Parliament Approves Measure Allowing Autonomous Regions
Thursday, October 12, 2006
BAGHDAD, Oct. 11 -- Parliament on Wednesday approved a controversial law that will allow Iraq to be carved into a federation of autonomous regions, after Sunni Arabs and some Shiite Muslims stormed out of the session in protest.
The bill passed the 275-member parliament by a vote of 141 to 0, despite a nearly successful attempt by opponents to prevent a quorum by walking out, said Mohanned Abdul Jabbar, an aide to parliament speaker Mahmoud al-Mashhadani.
The measure, introduced by a powerful Shiite group last month, creates a mechanism that many believe will lead to a predominantly Shiite zone in southern Iraq that would parallel the semiautonomous Kurdish region in the north. Sunnis vehemently oppose such a division, which would leave them with an area in central Iraq that lacks the vast oil wealth of the north and south.
Under a compromise worked out two weeks ago, the bill includes a provision that prevents the formation of federal regions for 18 months. In exchange for that delay and the creation of a panel to review the constitution, the Sunnis agreed to call off a boycott that had prevented the federalism bill from being introduced.
Although the principle of federalism is enshrined in the constitution, the law passed by parliament is the first to set up a system that will allow provinces in 2008 to merge into autonomous regions.
"This is a first step on a long road toward a new system of governance in Iraq," said Ridha Jawad Taqi, a legislator with the Supreme Council for the Islamic Revolution in Iraq, the Shiite political party that was the measure's strongest supporter. "It will be up to the residents of whatever province to submit a request and go through the system."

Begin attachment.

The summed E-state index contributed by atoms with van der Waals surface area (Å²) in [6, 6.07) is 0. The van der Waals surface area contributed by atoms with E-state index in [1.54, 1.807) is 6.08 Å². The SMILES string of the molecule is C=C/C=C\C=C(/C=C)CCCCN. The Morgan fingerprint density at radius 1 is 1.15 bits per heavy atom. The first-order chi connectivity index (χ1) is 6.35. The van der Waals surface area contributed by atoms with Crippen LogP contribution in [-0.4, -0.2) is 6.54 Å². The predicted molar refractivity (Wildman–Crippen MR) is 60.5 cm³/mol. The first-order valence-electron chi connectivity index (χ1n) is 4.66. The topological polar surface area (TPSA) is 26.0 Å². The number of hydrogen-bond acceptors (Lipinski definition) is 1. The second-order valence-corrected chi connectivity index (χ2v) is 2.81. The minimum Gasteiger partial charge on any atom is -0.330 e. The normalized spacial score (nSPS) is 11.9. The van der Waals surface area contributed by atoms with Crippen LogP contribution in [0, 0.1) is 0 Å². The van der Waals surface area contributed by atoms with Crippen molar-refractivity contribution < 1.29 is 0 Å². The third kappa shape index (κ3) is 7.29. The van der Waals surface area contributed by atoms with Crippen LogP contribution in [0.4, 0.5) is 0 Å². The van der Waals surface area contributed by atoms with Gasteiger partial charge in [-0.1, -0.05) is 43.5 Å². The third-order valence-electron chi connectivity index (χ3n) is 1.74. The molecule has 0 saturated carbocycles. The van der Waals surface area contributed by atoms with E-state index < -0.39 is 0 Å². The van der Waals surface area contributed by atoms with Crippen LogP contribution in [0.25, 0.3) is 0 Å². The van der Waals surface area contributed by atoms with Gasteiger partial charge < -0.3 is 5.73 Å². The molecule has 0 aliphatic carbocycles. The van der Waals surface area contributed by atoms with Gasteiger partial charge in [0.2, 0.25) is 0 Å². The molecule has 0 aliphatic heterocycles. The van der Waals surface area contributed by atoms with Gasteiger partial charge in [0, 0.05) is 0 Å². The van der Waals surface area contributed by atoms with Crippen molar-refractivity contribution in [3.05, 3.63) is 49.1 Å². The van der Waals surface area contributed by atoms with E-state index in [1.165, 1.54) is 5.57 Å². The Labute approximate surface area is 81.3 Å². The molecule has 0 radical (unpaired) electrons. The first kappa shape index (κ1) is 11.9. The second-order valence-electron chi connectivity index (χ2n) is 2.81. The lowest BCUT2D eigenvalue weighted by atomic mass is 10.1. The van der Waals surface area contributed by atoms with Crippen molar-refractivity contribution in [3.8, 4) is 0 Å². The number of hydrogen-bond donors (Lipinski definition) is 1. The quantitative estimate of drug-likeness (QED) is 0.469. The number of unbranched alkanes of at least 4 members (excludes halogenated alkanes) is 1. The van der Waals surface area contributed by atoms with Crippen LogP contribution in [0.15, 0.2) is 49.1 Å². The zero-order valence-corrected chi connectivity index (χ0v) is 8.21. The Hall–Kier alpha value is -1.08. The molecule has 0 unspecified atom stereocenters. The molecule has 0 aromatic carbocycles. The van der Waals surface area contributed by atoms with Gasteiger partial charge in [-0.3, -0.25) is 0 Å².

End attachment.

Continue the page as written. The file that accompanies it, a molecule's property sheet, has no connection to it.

But opponents of the bill -- including not only Sunni Arabs but secular parties and the bloc of anti-American Shiite cleric Moqtada al-Sadr -- expressed fears that the federalism plan could increase sectarian tensions and push the country further toward civil war.
"This is the beginning of the plan to divide Iraq," said Adnan al-Dulaimi, leader of the National Accordance Front, a major Sunni bloc, according to the Associated Press. "We hope there won't be an increase in violence."
Nasaar al-Rubaie, a lawmaker from the Sadr bloc, said: "The present conditions are not conducive to establishing regions, because we lack a strong central government that can overrule the regions." In fact, he added, "the central authority is actually weakening instead of being solidified and strengthened."
Also on Wednesday, former electricity minister Aiham al-Sammarae was convicted of corruption and sentenced to two years in prison. Afterward, U.S. troops took custody of Sammarae, who holds dual Iraqi-American citizenship, because he feared being killed if he was placed in jail, said government spokesman Ali al-Dabbagh.
Dabbagh said that the Iraqi government had demanded his return and that the Americans agreed. "The government of Iraq expects that the Americans will respect Iraqi juridical authority," he said.
Lou Fintor, a spokesman for the U.S. Embassy, said he could not comment because "federal privacy law prohibits us from releasing information concerning U.S. citizens in the absence of a Privacy Act waiver."
The U.S. military on Wednesday also announced the deaths of four troops, bringing the death toll for American forces this month to at least 40. The military said a soldier was killed Wednesday after his patrol was struck by a bomb in central Baghdad, and three Marines assigned to the 1st Brigade of the 1st Armored Division were killed Monday in Anbar province.
Special correspondent K.I. Ibrahim contributed to this report.